Category Archives: truth

The Familiarist.

 

She stood, at the doorway, in full deja vu.

Surveying the dog sheet curled over the pillows, the rumpled blue and brown fleece. The little bowls, on the dresser. The three, inverted, grey and white socks, on the floor just near the child’s rattan chair draped with those pewter hued gym pants which always fit her just when she needed them.

The hallway, dog bone chards embedding in the terry tufted rugs from Ollie’s. Stand alone heater, always almost enough to cut that blood clotting, bone deadening chill. The Young Chang, hopelessly out of tune, against the central wall.

She’d had that old workhorse for nearly thirty years. Almost feeling again the giddy suspension of all reason which had moved her to hire the guy to haul it all the way out to this living room, even her own piano had become part of the deep, inextricable familiarity of these surroundings.

Familiar meant comfortable. Comfortable meant secure. Secure meant the hope of enduring life. How does one turn away?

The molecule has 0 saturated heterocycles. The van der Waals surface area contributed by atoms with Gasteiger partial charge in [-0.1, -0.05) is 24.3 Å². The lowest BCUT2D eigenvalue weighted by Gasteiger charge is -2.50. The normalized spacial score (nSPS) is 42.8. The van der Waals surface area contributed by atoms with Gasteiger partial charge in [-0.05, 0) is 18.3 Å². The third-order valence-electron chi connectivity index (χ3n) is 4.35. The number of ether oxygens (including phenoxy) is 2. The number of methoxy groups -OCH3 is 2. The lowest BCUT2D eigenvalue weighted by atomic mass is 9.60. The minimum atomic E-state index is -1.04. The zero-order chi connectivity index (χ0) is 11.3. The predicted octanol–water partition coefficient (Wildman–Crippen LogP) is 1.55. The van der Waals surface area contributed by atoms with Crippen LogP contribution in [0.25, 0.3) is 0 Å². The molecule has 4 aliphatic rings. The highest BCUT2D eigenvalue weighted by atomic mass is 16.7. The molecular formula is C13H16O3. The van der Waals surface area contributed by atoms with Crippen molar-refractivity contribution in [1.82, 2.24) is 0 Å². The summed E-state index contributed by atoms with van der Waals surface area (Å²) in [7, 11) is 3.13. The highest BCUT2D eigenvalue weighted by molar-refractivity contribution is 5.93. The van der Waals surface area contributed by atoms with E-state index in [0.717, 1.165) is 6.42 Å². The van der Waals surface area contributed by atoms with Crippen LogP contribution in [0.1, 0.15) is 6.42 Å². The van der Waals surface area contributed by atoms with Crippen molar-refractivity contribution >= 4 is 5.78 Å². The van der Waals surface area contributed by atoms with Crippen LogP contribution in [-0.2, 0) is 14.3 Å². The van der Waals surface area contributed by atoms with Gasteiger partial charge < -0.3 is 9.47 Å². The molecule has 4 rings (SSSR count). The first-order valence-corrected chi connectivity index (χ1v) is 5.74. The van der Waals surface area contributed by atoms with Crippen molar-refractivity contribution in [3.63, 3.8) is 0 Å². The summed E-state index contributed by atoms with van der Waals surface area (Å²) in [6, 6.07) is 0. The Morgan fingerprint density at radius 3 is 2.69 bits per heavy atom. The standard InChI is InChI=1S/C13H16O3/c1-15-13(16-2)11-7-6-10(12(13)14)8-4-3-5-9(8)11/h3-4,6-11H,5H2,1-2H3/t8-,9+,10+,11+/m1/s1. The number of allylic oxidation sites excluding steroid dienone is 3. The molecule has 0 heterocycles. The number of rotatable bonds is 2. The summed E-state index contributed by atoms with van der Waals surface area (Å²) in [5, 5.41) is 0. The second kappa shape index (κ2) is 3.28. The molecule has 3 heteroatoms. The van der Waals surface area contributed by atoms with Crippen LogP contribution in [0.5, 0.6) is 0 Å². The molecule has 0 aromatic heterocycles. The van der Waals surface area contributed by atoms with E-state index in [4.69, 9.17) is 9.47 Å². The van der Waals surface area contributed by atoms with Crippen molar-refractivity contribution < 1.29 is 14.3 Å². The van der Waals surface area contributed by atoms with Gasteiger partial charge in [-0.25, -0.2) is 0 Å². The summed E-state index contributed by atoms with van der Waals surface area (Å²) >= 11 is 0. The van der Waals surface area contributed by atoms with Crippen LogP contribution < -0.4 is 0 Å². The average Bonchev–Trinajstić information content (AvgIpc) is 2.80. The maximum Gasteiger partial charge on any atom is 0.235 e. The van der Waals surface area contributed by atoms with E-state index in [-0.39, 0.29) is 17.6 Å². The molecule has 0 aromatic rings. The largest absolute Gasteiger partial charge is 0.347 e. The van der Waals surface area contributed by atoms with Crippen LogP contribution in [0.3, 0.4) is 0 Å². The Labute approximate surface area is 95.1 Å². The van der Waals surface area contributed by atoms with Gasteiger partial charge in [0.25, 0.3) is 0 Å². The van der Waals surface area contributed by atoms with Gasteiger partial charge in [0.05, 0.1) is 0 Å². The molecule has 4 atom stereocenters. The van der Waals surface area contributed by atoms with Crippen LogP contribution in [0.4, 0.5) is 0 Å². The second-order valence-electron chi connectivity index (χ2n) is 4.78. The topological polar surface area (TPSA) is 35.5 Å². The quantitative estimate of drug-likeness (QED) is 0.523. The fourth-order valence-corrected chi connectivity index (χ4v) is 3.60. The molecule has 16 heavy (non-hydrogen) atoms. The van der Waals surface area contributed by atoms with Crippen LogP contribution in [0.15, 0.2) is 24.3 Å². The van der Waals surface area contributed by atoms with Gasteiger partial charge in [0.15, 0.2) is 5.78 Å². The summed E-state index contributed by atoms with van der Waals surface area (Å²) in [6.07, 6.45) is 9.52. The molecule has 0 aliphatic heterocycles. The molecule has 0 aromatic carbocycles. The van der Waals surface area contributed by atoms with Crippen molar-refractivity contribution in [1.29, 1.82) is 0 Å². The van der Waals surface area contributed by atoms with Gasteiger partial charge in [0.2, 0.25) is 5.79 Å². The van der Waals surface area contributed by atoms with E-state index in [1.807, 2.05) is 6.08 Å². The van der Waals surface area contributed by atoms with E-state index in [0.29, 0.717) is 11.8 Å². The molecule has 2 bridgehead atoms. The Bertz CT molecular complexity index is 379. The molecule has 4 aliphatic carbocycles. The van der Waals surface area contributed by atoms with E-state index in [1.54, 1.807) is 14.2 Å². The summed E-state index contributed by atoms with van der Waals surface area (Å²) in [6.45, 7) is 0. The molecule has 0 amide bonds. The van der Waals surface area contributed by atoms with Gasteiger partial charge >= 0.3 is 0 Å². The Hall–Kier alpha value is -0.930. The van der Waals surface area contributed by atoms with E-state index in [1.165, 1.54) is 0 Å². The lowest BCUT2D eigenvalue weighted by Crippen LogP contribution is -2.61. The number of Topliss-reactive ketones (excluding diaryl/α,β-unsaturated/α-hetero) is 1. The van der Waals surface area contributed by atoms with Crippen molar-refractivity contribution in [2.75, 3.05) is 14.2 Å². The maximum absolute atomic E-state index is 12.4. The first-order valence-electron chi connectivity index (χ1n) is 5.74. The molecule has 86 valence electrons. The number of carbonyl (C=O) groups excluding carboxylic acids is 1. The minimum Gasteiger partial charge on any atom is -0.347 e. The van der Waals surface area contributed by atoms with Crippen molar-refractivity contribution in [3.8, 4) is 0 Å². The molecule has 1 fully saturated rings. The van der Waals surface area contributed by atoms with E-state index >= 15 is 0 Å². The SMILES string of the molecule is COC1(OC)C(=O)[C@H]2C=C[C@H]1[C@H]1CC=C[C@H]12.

Little Fitz Willie the cat, silent. Imploring. Bella wriggling. Brody gazing. The birds.

She loved. Like the earth, under foot.

His grandfatherly, cumin scent. Stumbling to the kitchen, hair Kewpie coiffed, for the ground morning cup. Crouched, ready for the bathroom well before she would ever be. Grousing, endlessly, in glorious malcontentment, through an entire day and into the end of it.

This couldn’t be the end, of anything. She knew it all, too well.

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© 2/20/19    Ruth Ann Scanzillo.    Please respect the author’s story. Thank you.

littlebarefeetblog.com

 

 

The Worst Kind.

 

“It takes all kinds.”

So we are told.

Being reminded of our diversity can bring a certain comfort, but I’m not talking about what makes each of us unique. I mean to reference what makes us desirable.

Oh, and, again, let me be clear: not holding forth on what is pretty, or sexy, or fine. No; I want to address what makes us good.

Goodness. Old days, this used to mean “without sin.” Well, in that context, we’re all cooked, but really. To be a good person is still a worthy goal, however you cloak it.

I’ve grappled, in recent months, with personality traits of my own which have caused both moments of reflection and hours of contemplation. Being known as “blunt”, or “harsh”; recognizing that those who still ascribe to the “politically correct” wait to pounce on any spontaneous act of authenticity.